Ohio State pulled out a thrilling, down-to-the-wire win over their archrival last Saturday. While there's a certain elation that comes with seeing That Team Up North snatch defeat from the jaws of a possible victory, the win was too close for comfort for many fans, and pretty much everyone else.
As the Buckeyes moved up to second in the BCS rankings thanks to a thrilling, down-to-the-wire Auburn win over top-ranked Alabama, SEC fans and media folks--who often seem to be one and the same, honestly--started questioning in earnest whether Auburn should be ranked second in the nation in place of the Buckeyes. Auburn, with one loss on their record, over the Buckeyes, whose last loss came in 2011.
You hear all of the same old arguments in support of their position. Ohio State hasn't played anyone, they barely beat Michigan, etcetera, etcetera. The reality is, while it didn't help Ohio State's position in the public eye, the close victory over That Team Up North should galvanize a Buckeyes team that very desperately needs to win against Michigan State, and their top-ranked defense, on Saturday.
You see, Ohio State's pass defense was atrocious against That Team Up North. They allowed a staggering 451 passing yards and four passing touchdowns for Devin Gardner. The Buckeyes won simply because Brady Hoke was afraid to take it to overtime, knowing how his defense had been worn down by Carlos Hyde and Braxton Miller on the ground. It all came down to the one play the Buckeyes defense executed perfectly, as opposed to the many plays they didn't execute well. The deficiencies on the defensive side of the ball need to be addressed before heading into the Big Ten Championship this weekend.
The Buckeyes' pass defense was described as "alarming" by Urban Meyer following Ohio State's win over Iowa, after allowing quarterback Jake Rudock to pass for 245 yards and three touchdowns. It would be Rudock's, who averaged 200.4 yards per game, second-highest passing yards total of the season, and a season high for Rudock for single-game passing touchdowns. Ohio State came away with the victory, but Meyer and the rest of the coaching staff were displeased by the breakdown of the pass defense.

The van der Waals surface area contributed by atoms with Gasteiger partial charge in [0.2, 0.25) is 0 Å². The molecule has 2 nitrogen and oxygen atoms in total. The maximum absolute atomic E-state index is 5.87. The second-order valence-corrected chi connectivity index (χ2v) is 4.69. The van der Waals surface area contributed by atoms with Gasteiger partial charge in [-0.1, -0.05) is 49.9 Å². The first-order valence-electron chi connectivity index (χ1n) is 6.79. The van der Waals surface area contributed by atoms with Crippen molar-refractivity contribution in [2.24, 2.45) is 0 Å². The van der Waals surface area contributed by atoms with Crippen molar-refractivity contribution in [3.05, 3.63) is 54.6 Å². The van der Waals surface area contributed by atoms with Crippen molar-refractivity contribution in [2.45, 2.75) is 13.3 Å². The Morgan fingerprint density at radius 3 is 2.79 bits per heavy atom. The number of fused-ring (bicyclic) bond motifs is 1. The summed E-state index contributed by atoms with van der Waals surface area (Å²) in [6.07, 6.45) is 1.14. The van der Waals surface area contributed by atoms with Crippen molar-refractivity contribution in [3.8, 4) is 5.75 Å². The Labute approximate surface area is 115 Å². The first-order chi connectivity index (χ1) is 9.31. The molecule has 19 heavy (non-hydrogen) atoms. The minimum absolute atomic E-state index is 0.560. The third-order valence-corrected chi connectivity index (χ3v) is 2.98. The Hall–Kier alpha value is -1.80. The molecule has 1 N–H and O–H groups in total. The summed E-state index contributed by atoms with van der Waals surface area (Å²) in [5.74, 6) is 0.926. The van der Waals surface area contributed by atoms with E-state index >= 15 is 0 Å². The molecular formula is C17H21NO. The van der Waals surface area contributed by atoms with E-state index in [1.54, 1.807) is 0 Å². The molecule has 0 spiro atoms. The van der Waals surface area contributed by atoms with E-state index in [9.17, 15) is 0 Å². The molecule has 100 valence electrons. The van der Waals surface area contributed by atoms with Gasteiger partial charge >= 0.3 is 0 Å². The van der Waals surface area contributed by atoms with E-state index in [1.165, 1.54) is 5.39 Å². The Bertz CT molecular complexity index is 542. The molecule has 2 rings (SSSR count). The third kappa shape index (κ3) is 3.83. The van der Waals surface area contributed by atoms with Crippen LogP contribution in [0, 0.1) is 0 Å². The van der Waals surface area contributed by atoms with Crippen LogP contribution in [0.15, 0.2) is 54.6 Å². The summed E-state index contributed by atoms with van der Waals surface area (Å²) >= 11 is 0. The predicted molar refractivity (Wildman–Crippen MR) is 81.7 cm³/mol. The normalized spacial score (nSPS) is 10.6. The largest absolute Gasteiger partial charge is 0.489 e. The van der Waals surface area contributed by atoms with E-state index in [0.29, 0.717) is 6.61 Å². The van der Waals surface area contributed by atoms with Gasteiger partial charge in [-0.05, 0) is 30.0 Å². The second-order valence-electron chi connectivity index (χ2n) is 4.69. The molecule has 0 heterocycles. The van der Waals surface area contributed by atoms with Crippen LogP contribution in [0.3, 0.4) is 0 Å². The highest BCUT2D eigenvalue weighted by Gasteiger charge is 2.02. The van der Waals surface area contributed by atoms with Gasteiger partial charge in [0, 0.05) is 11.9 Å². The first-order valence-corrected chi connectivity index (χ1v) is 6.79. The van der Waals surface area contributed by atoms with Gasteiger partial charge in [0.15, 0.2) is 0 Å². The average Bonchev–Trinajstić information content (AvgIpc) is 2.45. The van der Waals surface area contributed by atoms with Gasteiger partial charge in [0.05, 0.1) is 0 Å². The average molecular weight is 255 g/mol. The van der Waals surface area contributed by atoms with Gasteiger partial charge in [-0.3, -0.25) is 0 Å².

The following week, with a renewed focus on defense, Ohio State took on Penn State, and absolutely dominated the Nittany Lions for a 63-14 finish. Penn State averaged 259.2 passing yards per game during the 2013 season, and the Buckeyes' "alarming" pass offense held them under that average, allowing 237 yards. A week after the coaching staff said that the pass defense deficiencies would be addressed, they were. Interestingly enough, Iowa finished the regular season ranked ninth in the Big Ten for passing offense. Penn State finished third in the conference in passing offense.
And, of course, when Ohio State took on the most prolific passing offense in the Big Ten, the Indiana Hoosiers, they limited the Hoosiers to well under their average of 306.7 yards per game and three passing touchdowns per game. The Buckeyes held Nick Sudfeld to 224 passing yards and two passing touchdowns, the only touchdowns Indiana would score on the day.
Run defense hasn't been a huge concern for Ohio State this season. The Buckeyes are ranked second in the Big Ten, behind Michigan State, allowing just 100 rushing yards per game. Their prowess against the run is very likely part of the problem with giving up big passing plays, as the zone that is successful in limiting opponents' success on the ground isn't conducive to excellent pass coverage. Michigan State's rushing offense has been pretty middling. They're ranked seventh in the Big Ten, averaging 186.2 yards per game, with 21 rushing touchdowns on the season.
And it's not as if the Spartans are some kind of passing powerhouse, either. They're next-to-last in the Big Ten for passing offense, averaging 194 passing yards per game, with 18 passing touchdowns on the season. While the Buckeyes obviously don't have an outstanding pass defense, it won't be surprising if the Buckeyes can contain Michigan State through the air, given the Spartans' relative weakness in that area.
That Team Up North exposed the Buckeyes' defensive weaknesses last week in a way that very nearly cost Ohio State the game. The Buckeyes won't be lulled into complacency by Michigan State's offensive numbers this season. The players and coaches are fully aware of how costly any mistakes against the Spartans could be.
Urban Meyer has established that the Buckeyes defense will "play better; we have to," and players have elaborated on their focus on cleaning up missed tackles, eliminating big plays, pressuring the quarterback and tightening up coverage while remaining stout against the run. It's a tall order. But Meyer is right--the Buckeyes must play better on defense, because the whole season comes down to Saturday's game. Fans may find themselves grateful after Saturday for the way the close win over That Team Up North sharpened the Buckeyes' focus on their defensive efforts for this week's crucial matchup.